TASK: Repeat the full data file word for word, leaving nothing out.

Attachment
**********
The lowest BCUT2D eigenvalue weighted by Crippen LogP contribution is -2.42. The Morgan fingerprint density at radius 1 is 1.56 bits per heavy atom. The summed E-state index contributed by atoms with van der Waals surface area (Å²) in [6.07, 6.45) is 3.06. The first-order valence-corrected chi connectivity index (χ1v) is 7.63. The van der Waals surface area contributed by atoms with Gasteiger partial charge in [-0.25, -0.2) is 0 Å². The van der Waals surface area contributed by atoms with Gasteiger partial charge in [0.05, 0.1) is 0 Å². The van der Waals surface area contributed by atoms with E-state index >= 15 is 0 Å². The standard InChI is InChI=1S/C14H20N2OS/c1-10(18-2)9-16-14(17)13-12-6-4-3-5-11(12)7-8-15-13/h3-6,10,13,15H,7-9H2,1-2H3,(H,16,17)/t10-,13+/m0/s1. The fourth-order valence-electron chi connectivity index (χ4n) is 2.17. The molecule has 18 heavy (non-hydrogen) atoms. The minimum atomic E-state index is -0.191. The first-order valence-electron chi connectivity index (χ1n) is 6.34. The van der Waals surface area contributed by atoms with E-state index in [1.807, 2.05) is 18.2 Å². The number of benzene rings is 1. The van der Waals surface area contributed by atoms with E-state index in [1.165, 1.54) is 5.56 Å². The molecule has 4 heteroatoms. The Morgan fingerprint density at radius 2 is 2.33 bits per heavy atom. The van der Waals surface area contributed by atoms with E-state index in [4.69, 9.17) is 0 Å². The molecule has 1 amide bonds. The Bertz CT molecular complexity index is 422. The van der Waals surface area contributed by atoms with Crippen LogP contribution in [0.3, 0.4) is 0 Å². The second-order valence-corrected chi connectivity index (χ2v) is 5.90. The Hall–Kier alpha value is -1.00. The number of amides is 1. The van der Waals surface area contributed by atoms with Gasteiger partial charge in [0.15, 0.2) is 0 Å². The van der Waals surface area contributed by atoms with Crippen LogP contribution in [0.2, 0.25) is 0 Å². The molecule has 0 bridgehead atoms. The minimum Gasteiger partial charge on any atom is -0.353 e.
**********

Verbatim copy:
The lowest BCUT2D eigenvalue weighted by Crippen LogP contribution is -2.42. The Morgan fingerprint density at radius 1 is 1.56 bits per heavy atom. The summed E-state index contributed by atoms with van der Waals surface area (Å²) in [6.07, 6.45) is 3.06. The first-order valence-corrected chi connectivity index (χ1v) is 7.63. The van der Waals surface area contributed by atoms with Gasteiger partial charge in [-0.25, -0.2) is 0 Å². The van der Waals surface area contributed by atoms with Gasteiger partial charge in [0.05, 0.1) is 0 Å². The van der Waals surface area contributed by atoms with E-state index >= 15 is 0 Å². The standard InChI is InChI=1S/C14H20N2OS/c1-10(18-2)9-16-14(17)13-12-6-4-3-5-11(12)7-8-15-13/h3-6,10,13,15H,7-9H2,1-2H3,(H,16,17)/t10-,13+/m0/s1. The fourth-order valence-electron chi connectivity index (χ4n) is 2.17. The molecule has 18 heavy (non-hydrogen) atoms. The minimum atomic E-state index is -0.191. The first-order valence-electron chi connectivity index (χ1n) is 6.34. The van der Waals surface area contributed by atoms with E-state index in [1.807, 2.05) is 18.2 Å². The number of benzene rings is 1. The van der Waals surface area contributed by atoms with E-state index in [1.165, 1.54) is 5.56 Å². The molecule has 4 heteroatoms. The Morgan fingerprint density at radius 2 is 2.33 bits per heavy atom. The van der Waals surface area contributed by atoms with E-state index in [4.69, 9.17) is 0 Å². The molecule has 1 amide bonds. The Bertz CT molecular complexity index is 422. The van der Waals surface area contributed by atoms with Crippen LogP contribution in [0.3, 0.4) is 0 Å². The second-order valence-corrected chi connectivity index (χ2v) is 5.90. The Hall–Kier alpha value is -1.00. The number of amides is 1. The van der Waals surface area contributed by atoms with Gasteiger partial charge in [0.15, 0.2) is 0 Å². The van der Waals surface area contributed by atoms with Crippen LogP contribution in [0.2, 0.25) is 0 Å². The molecule has 0 bridgehead atoms. The minimum Gasteiger partial charge on any atom is -0.353 e.